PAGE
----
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Title: Intelligence and British decolonisation : the development of an imperial intelligence system in the late colonial period 1944-1966
Author: Davey, Gregor
ISNI:       0000 0004 5368 3247
Awarding Body: King's College London
Current Institution: King's College London (University of London)
Date of Award: 2015
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This thesis seeks to explain the development of an ‘imperial intelligence system’ connecting Whitehall and the colonies. The system had two roles; to collect information and process it into intelligence for policy and decision making and to provide machinery to coordinate and implement covert action in support of policy. The ‘system’ consisted of parallel information channels; interconnected, coordinated, and directed by committees at various levels. Analysis was mainly conducted in Whitehall departments. The system reflected the split between ‘security’ and ‘foreign’ intelligence and the ‘information gathering’ and ‘covert action’ roles in the British machinery. The system paralleled the British professional intelligence machinery headed by the JIC and this division prevented information from being fully integrated with other consumers in Whitehall. The system was shaped by four major factors: threats; experience; the nature of the administrative system; and the development of professional agenda in both the administration and security organisation (the Security Service and Colonial Police Service) which dictated the points of reform and development over time. Before the Second World War information gathered by ‘police’ and ‘administrators’ was used to manage a colony’s internal politics. The end of ‘colonial isolation’ during the 1930s and 1940s meant colonial problems affected the British state’s international prestige and later its ability to fight the Cold War. To counter this, Whitehall departments sought information to increase their control over colonial affairs, despite the opposition of the Colonial Office which was used to a degree of autonomy. The Colonial Office was more closely coordinated into Whitehall. Colonial and metropolitan intelligence systems were connected and common practices and product formats adopted. Whitehall tried to use ‘counter subversion’ to shape colonial politics. Security intelligence became increasingly important in the last stages of decolonization because, it was the last source of information handed over and consequently it shaped Whitehall’s reactions to events. The machinery also assisted the British to maintain their influence in new states after independence.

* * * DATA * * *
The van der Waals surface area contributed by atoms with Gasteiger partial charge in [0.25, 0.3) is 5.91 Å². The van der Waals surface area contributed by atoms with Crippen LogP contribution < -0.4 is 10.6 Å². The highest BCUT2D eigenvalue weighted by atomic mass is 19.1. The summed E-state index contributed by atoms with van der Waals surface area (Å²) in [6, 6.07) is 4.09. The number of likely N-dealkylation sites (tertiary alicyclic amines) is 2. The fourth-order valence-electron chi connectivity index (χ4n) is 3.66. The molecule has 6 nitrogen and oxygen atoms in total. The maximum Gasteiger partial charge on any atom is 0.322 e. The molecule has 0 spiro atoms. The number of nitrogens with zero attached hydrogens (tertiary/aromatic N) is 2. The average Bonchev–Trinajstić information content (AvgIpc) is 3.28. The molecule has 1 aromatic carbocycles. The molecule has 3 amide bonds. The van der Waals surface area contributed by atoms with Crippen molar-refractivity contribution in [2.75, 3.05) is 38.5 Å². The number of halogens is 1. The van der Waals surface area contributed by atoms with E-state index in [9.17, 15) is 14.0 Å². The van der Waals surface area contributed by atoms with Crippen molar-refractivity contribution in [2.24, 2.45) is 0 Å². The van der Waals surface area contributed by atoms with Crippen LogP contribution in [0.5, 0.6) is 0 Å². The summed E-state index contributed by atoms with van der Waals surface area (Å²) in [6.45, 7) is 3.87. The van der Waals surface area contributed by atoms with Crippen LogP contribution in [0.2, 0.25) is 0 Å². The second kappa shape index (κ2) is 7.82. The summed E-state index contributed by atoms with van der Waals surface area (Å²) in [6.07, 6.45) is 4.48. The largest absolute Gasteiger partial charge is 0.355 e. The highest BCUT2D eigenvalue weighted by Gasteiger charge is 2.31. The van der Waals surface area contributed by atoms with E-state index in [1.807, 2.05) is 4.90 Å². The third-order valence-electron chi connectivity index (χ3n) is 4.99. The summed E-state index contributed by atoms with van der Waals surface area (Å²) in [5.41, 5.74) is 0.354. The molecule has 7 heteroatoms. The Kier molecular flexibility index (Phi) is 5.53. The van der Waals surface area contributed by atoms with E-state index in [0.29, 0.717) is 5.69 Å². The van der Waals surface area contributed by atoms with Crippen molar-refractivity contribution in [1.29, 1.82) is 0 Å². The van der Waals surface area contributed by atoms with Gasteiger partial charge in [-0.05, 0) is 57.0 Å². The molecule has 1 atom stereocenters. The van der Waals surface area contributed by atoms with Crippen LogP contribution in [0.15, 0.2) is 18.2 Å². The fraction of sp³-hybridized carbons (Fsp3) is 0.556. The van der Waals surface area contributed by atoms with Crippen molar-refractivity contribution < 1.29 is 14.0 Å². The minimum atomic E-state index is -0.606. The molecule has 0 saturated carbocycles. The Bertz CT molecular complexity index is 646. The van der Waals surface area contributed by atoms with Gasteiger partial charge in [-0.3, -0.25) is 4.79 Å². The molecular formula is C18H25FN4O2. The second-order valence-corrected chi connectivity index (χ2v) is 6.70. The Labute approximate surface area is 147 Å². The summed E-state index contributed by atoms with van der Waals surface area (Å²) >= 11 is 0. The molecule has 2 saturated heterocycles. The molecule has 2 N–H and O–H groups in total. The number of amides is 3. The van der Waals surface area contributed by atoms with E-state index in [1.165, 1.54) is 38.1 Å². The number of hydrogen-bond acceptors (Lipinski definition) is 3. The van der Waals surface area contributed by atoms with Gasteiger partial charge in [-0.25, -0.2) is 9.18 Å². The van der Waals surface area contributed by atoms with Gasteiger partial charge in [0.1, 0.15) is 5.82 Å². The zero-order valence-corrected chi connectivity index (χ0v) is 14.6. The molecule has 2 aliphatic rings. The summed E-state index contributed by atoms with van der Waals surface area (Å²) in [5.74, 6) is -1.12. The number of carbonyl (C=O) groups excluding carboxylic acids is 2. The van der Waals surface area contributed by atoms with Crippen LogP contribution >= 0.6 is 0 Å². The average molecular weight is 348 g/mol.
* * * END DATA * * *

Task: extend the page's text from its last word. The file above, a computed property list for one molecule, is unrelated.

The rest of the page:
Supervisor: Vinen, Richard Charles ; Stockwell, Sarah Elizabeth Sponsor: Not available
Qualification Name: Thesis (Ph.D.) Qualification Level: Doctoral
EThOS ID:  DOI: Not available